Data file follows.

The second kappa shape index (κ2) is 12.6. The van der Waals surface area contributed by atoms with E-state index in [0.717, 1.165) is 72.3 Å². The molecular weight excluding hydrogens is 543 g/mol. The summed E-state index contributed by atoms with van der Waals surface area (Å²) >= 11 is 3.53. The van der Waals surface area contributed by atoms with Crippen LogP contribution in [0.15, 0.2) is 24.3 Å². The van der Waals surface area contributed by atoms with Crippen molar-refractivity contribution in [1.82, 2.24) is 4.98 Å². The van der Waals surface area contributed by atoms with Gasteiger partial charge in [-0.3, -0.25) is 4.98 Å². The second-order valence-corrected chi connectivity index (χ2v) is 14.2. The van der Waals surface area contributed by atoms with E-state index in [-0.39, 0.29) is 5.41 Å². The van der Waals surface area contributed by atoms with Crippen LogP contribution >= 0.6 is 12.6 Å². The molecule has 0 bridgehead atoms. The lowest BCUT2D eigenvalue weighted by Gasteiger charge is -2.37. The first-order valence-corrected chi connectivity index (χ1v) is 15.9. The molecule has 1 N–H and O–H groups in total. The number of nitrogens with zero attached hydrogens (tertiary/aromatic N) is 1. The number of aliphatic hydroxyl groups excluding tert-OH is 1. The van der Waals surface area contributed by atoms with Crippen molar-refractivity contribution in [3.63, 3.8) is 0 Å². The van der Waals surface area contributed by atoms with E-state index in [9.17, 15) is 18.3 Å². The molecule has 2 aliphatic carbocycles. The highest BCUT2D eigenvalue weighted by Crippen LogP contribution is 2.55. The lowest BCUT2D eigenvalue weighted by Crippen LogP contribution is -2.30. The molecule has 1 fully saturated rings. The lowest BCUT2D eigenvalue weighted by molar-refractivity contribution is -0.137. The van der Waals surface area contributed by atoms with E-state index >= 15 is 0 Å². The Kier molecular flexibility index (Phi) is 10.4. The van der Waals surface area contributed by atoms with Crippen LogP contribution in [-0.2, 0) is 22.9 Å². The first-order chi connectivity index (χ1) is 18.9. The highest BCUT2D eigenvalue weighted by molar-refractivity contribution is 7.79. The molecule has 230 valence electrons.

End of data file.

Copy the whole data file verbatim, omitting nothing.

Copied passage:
The second kappa shape index (κ2) is 12.6. The van der Waals surface area contributed by atoms with E-state index in [0.717, 1.165) is 72.3 Å². The molecular weight excluding hydrogens is 543 g/mol. The summed E-state index contributed by atoms with van der Waals surface area (Å²) >= 11 is 3.53. The van der Waals surface area contributed by atoms with Crippen LogP contribution in [0.15, 0.2) is 24.3 Å². The van der Waals surface area contributed by atoms with Crippen molar-refractivity contribution in [1.82, 2.24) is 4.98 Å². The van der Waals surface area contributed by atoms with Gasteiger partial charge in [-0.3, -0.25) is 4.98 Å². The second-order valence-corrected chi connectivity index (χ2v) is 14.2. The van der Waals surface area contributed by atoms with E-state index in [-0.39, 0.29) is 5.41 Å². The van der Waals surface area contributed by atoms with Crippen LogP contribution >= 0.6 is 12.6 Å². The molecule has 0 bridgehead atoms. The lowest BCUT2D eigenvalue weighted by Gasteiger charge is -2.37. The first-order valence-corrected chi connectivity index (χ1v) is 15.9. The molecule has 1 N–H and O–H groups in total. The number of nitrogens with zero attached hydrogens (tertiary/aromatic N) is 1. The number of aliphatic hydroxyl groups excluding tert-OH is 1. The van der Waals surface area contributed by atoms with Crippen molar-refractivity contribution in [3.63, 3.8) is 0 Å². The van der Waals surface area contributed by atoms with E-state index in [9.17, 15) is 18.3 Å². The molecule has 2 aliphatic carbocycles. The highest BCUT2D eigenvalue weighted by Crippen LogP contribution is 2.55. The lowest BCUT2D eigenvalue weighted by Crippen LogP contribution is -2.30. The molecule has 1 fully saturated rings. The lowest BCUT2D eigenvalue weighted by molar-refractivity contribution is -0.137. The van der Waals surface area contributed by atoms with E-state index >= 15 is 0 Å². The Kier molecular flexibility index (Phi) is 10.4. The van der Waals surface area contributed by atoms with Crippen LogP contribution in [-0.2, 0) is 22.9 Å². The first-order chi connectivity index (χ1) is 18.9. The highest BCUT2D eigenvalue weighted by molar-refractivity contribution is 7.79. The molecule has 230 valence electrons.